The area is a traditional staging site for migratory and marine birds that travel between the Arctic and South America. It is a breeding ground for many waterfowl of the Atlantic coastline. Park visitors enjoy the park's rugged beauty, its trails and lookout points, its boardwalk on the salt marsh with amazing bird watching opportunities, its picnic sites and its free gas barbecues. Special events like moonlight snowshoeing, geological history, meteor showers, and story sessions are all free.
View a PDF map of the Irving Nature Park and its trails.
Carleton Martello Tower is one of the nine surviving Martello Towers in Canada. The tower dates from the War of 1812 and had military significance in conflicts up until the Second World War. The site now features a restored powder magazine, a restored barracks room, and exhibits in the tower and in the Visitor Centre. The tower's roof offers a view of the city of Saint John and its harbour.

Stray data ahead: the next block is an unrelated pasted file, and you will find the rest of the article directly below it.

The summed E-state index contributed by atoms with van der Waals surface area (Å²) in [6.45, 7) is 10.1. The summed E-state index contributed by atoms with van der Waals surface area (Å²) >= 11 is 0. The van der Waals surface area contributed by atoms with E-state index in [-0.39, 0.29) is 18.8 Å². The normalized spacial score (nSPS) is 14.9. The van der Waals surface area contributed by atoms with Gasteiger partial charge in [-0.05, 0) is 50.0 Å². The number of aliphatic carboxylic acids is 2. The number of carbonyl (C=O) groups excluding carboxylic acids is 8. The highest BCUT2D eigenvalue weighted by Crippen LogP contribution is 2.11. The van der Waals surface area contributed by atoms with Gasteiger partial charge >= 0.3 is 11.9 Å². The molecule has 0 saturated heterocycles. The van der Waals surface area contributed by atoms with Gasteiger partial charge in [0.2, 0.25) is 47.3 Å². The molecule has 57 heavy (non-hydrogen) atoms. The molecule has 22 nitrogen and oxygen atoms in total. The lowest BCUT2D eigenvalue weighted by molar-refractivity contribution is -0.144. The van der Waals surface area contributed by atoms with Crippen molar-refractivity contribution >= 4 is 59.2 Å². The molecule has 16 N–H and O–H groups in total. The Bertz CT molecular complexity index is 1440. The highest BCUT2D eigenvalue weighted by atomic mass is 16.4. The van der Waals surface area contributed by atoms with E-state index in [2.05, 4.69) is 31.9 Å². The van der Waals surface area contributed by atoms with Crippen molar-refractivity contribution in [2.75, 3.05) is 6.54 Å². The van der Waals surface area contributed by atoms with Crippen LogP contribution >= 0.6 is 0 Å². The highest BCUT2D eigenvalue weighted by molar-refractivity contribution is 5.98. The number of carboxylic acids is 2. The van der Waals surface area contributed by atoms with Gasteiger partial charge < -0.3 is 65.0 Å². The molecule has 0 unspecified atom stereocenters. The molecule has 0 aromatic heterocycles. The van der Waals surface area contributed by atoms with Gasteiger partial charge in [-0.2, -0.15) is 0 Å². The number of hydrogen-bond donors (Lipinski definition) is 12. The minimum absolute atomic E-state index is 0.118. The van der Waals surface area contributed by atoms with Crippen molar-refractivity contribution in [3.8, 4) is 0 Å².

Carleton Martello Tower is the oldest building in the city and has been designated as a National Historic Site of Canada since 1930. It was opened to the public in 1963.
The St. John River flows into the Bay of Fundy through a narrow gorge several hundred feet wide at the centre of the city. It contains a unique phenomenon called the Reversing Falls where the diurnal tides of the bay reverse the water flow of the river for several kilometres. A series of underwater ledges at the narrowest point of this gorge also create a series of rapids.
The tide rises and falls approximately once every 12 and a half hours. To best appreciate the Reversing Falls, you should try to view them at least twice on a given day — near low tide and near high tide. A good water level vantage point from which to view the Falls is Fallsview Park, not far from the Reversing Falls Information Centre.